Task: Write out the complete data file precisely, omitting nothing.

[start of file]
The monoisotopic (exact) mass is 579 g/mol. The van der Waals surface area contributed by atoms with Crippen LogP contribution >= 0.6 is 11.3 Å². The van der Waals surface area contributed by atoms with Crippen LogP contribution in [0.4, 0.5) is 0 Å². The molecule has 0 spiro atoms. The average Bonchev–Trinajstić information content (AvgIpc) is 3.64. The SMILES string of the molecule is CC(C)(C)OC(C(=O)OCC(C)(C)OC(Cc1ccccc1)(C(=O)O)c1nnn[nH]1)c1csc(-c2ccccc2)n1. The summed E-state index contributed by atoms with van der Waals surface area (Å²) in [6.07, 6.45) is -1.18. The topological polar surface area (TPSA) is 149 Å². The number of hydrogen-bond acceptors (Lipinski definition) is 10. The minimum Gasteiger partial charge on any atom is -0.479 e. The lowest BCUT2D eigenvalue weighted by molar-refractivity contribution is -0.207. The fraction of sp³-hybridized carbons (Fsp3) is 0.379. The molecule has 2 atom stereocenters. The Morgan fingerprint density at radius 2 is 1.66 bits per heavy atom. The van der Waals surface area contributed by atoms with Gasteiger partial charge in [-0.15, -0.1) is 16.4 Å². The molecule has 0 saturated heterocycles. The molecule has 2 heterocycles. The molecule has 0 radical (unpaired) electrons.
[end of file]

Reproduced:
The monoisotopic (exact) mass is 579 g/mol. The van der Waals surface area contributed by atoms with Crippen LogP contribution >= 0.6 is 11.3 Å². The van der Waals surface area contributed by atoms with Crippen LogP contribution in [0.4, 0.5) is 0 Å². The molecule has 0 spiro atoms. The average Bonchev–Trinajstić information content (AvgIpc) is 3.64. The SMILES string of the molecule is CC(C)(C)OC(C(=O)OCC(C)(C)OC(Cc1ccccc1)(C(=O)O)c1nnn[nH]1)c1csc(-c2ccccc2)n1. The summed E-state index contributed by atoms with van der Waals surface area (Å²) in [6.07, 6.45) is -1.18. The topological polar surface area (TPSA) is 149 Å². The number of hydrogen-bond acceptors (Lipinski definition) is 10. The minimum Gasteiger partial charge on any atom is -0.479 e. The lowest BCUT2D eigenvalue weighted by molar-refractivity contribution is -0.207. The fraction of sp³-hybridized carbons (Fsp3) is 0.379. The molecule has 2 atom stereocenters. The Morgan fingerprint density at radius 2 is 1.66 bits per heavy atom. The van der Waals surface area contributed by atoms with Gasteiger partial charge in [-0.15, -0.1) is 16.4 Å². The molecule has 0 saturated heterocycles. The molecule has 2 heterocycles. The molecule has 0 radical (unpaired) electrons.